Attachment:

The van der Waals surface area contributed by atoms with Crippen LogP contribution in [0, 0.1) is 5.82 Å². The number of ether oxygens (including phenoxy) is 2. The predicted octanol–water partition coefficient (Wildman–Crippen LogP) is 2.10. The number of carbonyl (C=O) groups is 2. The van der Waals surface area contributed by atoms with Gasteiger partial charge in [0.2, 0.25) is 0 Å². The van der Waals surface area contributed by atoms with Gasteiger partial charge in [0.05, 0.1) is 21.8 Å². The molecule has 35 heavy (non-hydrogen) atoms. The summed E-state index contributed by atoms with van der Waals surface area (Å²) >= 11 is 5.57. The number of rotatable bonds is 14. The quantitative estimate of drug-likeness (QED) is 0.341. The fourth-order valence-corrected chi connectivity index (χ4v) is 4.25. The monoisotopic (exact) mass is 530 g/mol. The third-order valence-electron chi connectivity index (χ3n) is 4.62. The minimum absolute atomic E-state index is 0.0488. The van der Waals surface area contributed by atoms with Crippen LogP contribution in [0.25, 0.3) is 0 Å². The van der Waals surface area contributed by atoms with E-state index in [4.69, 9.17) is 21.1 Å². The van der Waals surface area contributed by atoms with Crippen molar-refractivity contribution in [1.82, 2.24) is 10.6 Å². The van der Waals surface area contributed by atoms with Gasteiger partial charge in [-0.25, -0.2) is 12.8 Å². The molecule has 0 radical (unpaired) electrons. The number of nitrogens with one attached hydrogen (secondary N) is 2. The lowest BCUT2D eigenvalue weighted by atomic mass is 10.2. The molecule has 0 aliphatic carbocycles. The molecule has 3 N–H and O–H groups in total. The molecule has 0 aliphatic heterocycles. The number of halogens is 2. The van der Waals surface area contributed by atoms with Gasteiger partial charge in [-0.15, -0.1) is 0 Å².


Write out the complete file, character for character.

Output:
The van der Waals surface area contributed by atoms with Crippen LogP contribution in [0, 0.1) is 5.82 Å². The number of ether oxygens (including phenoxy) is 2. The predicted octanol–water partition coefficient (Wildman–Crippen LogP) is 2.10. The number of carbonyl (C=O) groups is 2. The van der Waals surface area contributed by atoms with Gasteiger partial charge in [0.2, 0.25) is 0 Å². The van der Waals surface area contributed by atoms with Gasteiger partial charge in [0.05, 0.1) is 21.8 Å². The molecule has 35 heavy (non-hydrogen) atoms. The summed E-state index contributed by atoms with van der Waals surface area (Å²) >= 11 is 5.57. The number of rotatable bonds is 14. The quantitative estimate of drug-likeness (QED) is 0.341. The fourth-order valence-corrected chi connectivity index (χ4v) is 4.25. The monoisotopic (exact) mass is 530 g/mol. The third-order valence-electron chi connectivity index (χ3n) is 4.62. The minimum absolute atomic E-state index is 0.0488. The van der Waals surface area contributed by atoms with Crippen LogP contribution in [0.25, 0.3) is 0 Å². The van der Waals surface area contributed by atoms with E-state index in [4.69, 9.17) is 21.1 Å². The van der Waals surface area contributed by atoms with Crippen molar-refractivity contribution in [1.82, 2.24) is 10.6 Å². The van der Waals surface area contributed by atoms with Gasteiger partial charge in [-0.25, -0.2) is 12.8 Å². The molecule has 0 radical (unpaired) electrons. The number of nitrogens with one attached hydrogen (secondary N) is 2. The lowest BCUT2D eigenvalue weighted by atomic mass is 10.2. The molecule has 0 aliphatic carbocycles. The molecule has 3 N–H and O–H groups in total. The molecule has 0 aliphatic heterocycles. The number of halogens is 2. The van der Waals surface area contributed by atoms with Gasteiger partial charge in [-0.15, -0.1) is 0 Å².